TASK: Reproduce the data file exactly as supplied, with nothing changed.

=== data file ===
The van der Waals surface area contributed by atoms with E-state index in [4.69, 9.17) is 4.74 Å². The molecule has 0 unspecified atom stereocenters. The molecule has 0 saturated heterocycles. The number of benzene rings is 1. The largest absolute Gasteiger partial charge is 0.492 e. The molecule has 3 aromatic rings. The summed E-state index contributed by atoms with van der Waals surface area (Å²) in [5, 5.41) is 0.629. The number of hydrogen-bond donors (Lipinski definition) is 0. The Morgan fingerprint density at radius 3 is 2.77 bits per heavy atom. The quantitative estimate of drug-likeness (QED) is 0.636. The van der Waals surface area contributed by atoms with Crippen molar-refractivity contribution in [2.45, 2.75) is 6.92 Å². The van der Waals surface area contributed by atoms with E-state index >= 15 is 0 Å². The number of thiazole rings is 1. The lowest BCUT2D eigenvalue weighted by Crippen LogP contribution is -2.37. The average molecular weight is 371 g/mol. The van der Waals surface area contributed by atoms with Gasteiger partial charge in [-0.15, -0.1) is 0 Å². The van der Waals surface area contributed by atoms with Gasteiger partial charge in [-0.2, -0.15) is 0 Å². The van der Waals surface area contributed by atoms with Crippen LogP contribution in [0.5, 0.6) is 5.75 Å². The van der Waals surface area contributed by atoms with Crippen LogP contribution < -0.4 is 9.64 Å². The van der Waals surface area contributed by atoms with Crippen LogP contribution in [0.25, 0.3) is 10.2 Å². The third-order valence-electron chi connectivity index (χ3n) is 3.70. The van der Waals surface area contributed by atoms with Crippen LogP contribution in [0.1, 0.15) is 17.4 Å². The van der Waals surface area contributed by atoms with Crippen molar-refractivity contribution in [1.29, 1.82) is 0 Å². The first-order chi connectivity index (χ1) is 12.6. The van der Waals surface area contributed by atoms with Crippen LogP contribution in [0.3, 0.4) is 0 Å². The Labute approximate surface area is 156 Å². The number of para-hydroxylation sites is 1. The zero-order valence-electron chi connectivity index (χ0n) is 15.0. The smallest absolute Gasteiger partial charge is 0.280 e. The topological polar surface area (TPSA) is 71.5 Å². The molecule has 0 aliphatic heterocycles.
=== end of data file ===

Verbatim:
The van der Waals surface area contributed by atoms with E-state index in [4.69, 9.17) is 4.74 Å². The molecule has 0 unspecified atom stereocenters. The molecule has 0 saturated heterocycles. The number of benzene rings is 1. The largest absolute Gasteiger partial charge is 0.492 e. The molecule has 3 aromatic rings. The summed E-state index contributed by atoms with van der Waals surface area (Å²) in [5, 5.41) is 0.629. The number of hydrogen-bond donors (Lipinski definition) is 0. The Morgan fingerprint density at radius 3 is 2.77 bits per heavy atom. The quantitative estimate of drug-likeness (QED) is 0.636. The van der Waals surface area contributed by atoms with Crippen molar-refractivity contribution in [2.45, 2.75) is 6.92 Å². The van der Waals surface area contributed by atoms with E-state index >= 15 is 0 Å². The number of thiazole rings is 1. The lowest BCUT2D eigenvalue weighted by Crippen LogP contribution is -2.37. The average molecular weight is 371 g/mol. The van der Waals surface area contributed by atoms with Gasteiger partial charge in [-0.15, -0.1) is 0 Å². The van der Waals surface area contributed by atoms with Gasteiger partial charge in [-0.2, -0.15) is 0 Å². The van der Waals surface area contributed by atoms with Crippen LogP contribution in [0.5, 0.6) is 5.75 Å². The van der Waals surface area contributed by atoms with Crippen LogP contribution < -0.4 is 9.64 Å². The van der Waals surface area contributed by atoms with Crippen LogP contribution in [0.25, 0.3) is 10.2 Å². The third-order valence-electron chi connectivity index (χ3n) is 3.70. The van der Waals surface area contributed by atoms with Crippen LogP contribution in [0.1, 0.15) is 17.4 Å². The van der Waals surface area contributed by atoms with Crippen molar-refractivity contribution in [1.29, 1.82) is 0 Å². The first-order chi connectivity index (χ1) is 12.6. The van der Waals surface area contributed by atoms with Crippen LogP contribution in [0.3, 0.4) is 0 Å². The Labute approximate surface area is 156 Å². The number of para-hydroxylation sites is 1. The zero-order valence-electron chi connectivity index (χ0n) is 15.0. The smallest absolute Gasteiger partial charge is 0.280 e. The topological polar surface area (TPSA) is 71.5 Å². The molecule has 0 aliphatic heterocycles.